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Volume 48 Number 6, 2011
   Pages 719 — 738

Myoelectric forearm prostheses: State of the art from a user-centered perspective

Bart Peerdeman, MSc;1-2 Daphne Boere, MSc;2-4 Heidi Witteveen, MSc;2,5 Rianne Huis in `t Veld, PhD;2-3 Hermie Hermens, PhD;2-3,5 Stefano Stramigioli, PhD;1-2 Hans Rietman, MD, PhD;2-4 Peter Veltink, PhD;2,5 Sarthak Misra, PhD1-2*

1Control Engineering, University of Twente, the Netherlands; 2MIRA-Institute for Biomedical Technology and Technical Medicine, University of Twente, the Netherlands; 3Roessingh Research and Development, the Netherlands; 4Biomechanical Engineering, University of Twente, the Netherlands; 5Biomedical Signals and Systems, University of Twente, the Netherlands

Abstract — User acceptance of myoelectric forearm prostheses is currently low. Awkward control, lack of feedback, and difficult training are cited as primary reasons. Recently, researchers have focused on exploiting the new possibilities offered by advancements in prosthetic technology. Alternatively, researchers could focus on prosthesis acceptance by developing functional requirements based on activities users are likely to perform. In this article, we describe the process of determining such requirements and then the application of these requirements to evaluating the state of the art in myoelectric forearm prosthesis research. As part of a needs assessment, a workshop was organized involving clinicians (representing end users), academics, and engineers. The resulting needs included an increased number of functions, lower reaction and execution times, and intuitiveness of both control and feedback systems. Reviewing the state of the art of research in the main prosthetic subsystems (electromyographic [EMG] sensing, control, and feedback) showed that modern research prototypes only partly fulfill the requirements. We found that focus should be on validating EMG-sensing results with patients, improving simultaneous control of wrist movements and grasps, deriving optimal parameters for force and position feedback, and taking into account the psychophysical aspects of feedback, such as intensity perception and spatial acuity.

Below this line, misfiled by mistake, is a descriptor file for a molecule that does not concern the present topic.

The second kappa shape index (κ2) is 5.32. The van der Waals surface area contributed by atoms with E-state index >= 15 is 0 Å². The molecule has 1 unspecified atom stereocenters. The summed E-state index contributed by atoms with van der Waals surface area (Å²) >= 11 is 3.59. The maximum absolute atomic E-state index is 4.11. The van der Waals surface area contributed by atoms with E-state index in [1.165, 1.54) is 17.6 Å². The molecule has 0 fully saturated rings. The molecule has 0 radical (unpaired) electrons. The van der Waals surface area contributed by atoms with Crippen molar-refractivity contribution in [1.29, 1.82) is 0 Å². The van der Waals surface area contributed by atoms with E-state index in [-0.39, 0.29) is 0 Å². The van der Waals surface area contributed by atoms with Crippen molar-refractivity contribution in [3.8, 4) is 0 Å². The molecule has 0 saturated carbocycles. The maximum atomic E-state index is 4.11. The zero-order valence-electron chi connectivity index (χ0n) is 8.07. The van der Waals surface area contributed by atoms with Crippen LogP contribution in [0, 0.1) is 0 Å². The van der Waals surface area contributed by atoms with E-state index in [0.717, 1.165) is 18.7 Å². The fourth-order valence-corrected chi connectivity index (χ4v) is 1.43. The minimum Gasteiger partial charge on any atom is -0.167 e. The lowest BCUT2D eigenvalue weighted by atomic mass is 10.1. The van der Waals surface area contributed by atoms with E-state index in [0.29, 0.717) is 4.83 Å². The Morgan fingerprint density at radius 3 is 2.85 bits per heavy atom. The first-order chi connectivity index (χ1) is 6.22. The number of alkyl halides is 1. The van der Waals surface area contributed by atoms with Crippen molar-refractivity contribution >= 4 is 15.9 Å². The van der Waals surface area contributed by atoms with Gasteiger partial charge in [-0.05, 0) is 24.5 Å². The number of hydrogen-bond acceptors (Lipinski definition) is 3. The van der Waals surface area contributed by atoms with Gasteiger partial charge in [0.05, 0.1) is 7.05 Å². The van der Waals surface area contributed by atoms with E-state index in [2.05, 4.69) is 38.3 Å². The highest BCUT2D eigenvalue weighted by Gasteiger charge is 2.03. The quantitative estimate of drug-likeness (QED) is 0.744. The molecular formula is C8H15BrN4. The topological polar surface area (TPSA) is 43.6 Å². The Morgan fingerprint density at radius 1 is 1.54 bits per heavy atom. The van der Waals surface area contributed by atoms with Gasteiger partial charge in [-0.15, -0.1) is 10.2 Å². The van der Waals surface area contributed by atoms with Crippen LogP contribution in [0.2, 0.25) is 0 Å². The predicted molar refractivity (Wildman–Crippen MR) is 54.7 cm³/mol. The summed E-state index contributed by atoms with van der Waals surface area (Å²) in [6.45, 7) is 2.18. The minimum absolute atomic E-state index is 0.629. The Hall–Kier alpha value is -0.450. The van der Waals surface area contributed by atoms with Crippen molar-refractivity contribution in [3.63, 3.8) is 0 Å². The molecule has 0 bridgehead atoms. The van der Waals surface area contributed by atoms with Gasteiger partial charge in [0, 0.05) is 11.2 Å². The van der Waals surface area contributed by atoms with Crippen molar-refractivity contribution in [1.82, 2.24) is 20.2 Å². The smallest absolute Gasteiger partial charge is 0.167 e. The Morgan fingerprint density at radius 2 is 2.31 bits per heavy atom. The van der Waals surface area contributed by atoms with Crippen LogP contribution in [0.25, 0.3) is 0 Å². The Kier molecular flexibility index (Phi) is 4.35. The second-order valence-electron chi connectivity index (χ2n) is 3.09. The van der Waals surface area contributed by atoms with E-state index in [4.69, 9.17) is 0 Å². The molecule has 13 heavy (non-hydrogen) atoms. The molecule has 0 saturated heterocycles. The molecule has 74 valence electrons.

Key words: amputee, control, EMG , feedback, forearm, hand, myoelectric, prosthetic, rehabilitation, sensing, user acceptance.

Abbreviations: DC = direct current, EMG = electromyographic, EPP = extended physiological proprioception, EPT = extended physiological taction, ME = myoelectric.
*Address all correspondence to Sarthak Misra, PhD; Control Engineering, Carre 3609 CE-EWI, University of Twente, PO Box 217, Enschede 7500 AE, the Netherlands; +31-53-489-2704; fax: +31-53-489-2223. Email: s.misra@utwente.nl
DOI:10.1682/JRRD.2010.08.0161
INTRODUCTION

The loss of a hand from amputation or congenital defects causes disability. Prostheses have been developed throughout history to restore some of the hand's original functionality and appearance. Though a variety of forearm prostheses are presently available, such as purely cosmetic hands and body-powered prostheses, modern prosthesis research is mainly focused on myoelectric (ME) prostheses [1]. A major problem for the development of new ME prostheses is that despite significant technological advancements, a large number of amputees choose not to use them [1]. The issues associated with acceptance of ME forearm prostheses have been investigated in the litera-ture [1-3]. In these investigations, three main problems were mentioned as reasons that amputees stop using their ME prostheses: nonintuitive control, lack of sufficient feedback, and insufficient functionality. However, these studies only considered prostheses that were commercially available at the time, and their information was mostly collected through questionnaires, which offer no opportunity for discussion or patient feedback.

Recent research projects have implemented new technologies in an attempt to overcome the shortcomings outlined by Atkins et al. and others [1-3]. However, the effect of these new technologies on user acceptance is currently unknown, because most of these systems are still in the prototype stage. Though several commercial ME forearm prostheses have recently been developed [4-6] that have greater functionality than those evaluated by Atkins et al. and others [1-3], their control systems do not yet take advantage of the recent improvements in sensing, control, and feedback research.